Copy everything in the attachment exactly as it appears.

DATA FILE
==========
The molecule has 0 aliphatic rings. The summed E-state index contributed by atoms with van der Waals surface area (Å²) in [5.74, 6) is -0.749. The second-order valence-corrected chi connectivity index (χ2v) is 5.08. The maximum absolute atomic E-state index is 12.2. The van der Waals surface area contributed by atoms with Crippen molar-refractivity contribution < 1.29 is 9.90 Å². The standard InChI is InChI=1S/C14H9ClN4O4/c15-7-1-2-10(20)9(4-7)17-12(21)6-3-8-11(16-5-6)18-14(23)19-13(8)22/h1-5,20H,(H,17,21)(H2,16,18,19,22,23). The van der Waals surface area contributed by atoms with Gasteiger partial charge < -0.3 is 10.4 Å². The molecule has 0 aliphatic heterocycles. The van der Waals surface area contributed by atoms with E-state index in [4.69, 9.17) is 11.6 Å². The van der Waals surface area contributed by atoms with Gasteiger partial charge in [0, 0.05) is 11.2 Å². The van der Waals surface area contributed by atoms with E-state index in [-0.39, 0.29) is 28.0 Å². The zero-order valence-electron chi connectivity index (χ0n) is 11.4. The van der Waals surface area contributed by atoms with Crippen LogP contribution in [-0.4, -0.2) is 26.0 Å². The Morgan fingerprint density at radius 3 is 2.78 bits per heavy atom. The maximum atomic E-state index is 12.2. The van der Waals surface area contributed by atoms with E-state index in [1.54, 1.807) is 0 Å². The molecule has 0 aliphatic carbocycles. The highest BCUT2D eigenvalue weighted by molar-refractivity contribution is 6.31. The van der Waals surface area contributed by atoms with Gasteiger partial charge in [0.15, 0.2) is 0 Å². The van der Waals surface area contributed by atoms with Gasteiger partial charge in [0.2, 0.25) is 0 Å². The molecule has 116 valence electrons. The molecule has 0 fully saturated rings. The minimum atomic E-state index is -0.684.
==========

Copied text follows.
The molecule has 0 aliphatic rings. The summed E-state index contributed by atoms with van der Waals surface area (Å²) in [5.74, 6) is -0.749. The second-order valence-corrected chi connectivity index (χ2v) is 5.08. The maximum absolute atomic E-state index is 12.2. The van der Waals surface area contributed by atoms with Crippen molar-refractivity contribution < 1.29 is 9.90 Å². The standard InChI is InChI=1S/C14H9ClN4O4/c15-7-1-2-10(20)9(4-7)17-12(21)6-3-8-11(16-5-6)18-14(23)19-13(8)22/h1-5,20H,(H,17,21)(H2,16,18,19,22,23). The van der Waals surface area contributed by atoms with Gasteiger partial charge < -0.3 is 10.4 Å². The molecule has 0 aliphatic heterocycles. The van der Waals surface area contributed by atoms with E-state index in [4.69, 9.17) is 11.6 Å². The van der Waals surface area contributed by atoms with Gasteiger partial charge in [0, 0.05) is 11.2 Å². The van der Waals surface area contributed by atoms with E-state index in [-0.39, 0.29) is 28.0 Å². The zero-order valence-electron chi connectivity index (χ0n) is 11.4. The van der Waals surface area contributed by atoms with Crippen LogP contribution in [-0.4, -0.2) is 26.0 Å². The Morgan fingerprint density at radius 3 is 2.78 bits per heavy atom. The maximum atomic E-state index is 12.2. The van der Waals surface area contributed by atoms with E-state index in [1.54, 1.807) is 0 Å². The molecule has 0 aliphatic carbocycles. The highest BCUT2D eigenvalue weighted by molar-refractivity contribution is 6.31. The van der Waals surface area contributed by atoms with Gasteiger partial charge in [0.15, 0.2) is 0 Å². The van der Waals surface area contributed by atoms with Gasteiger partial charge in [0.2, 0.25) is 0 Å². The molecule has 116 valence electrons. The molecule has 0 fully saturated rings. The minimum atomic E-state index is -0.684.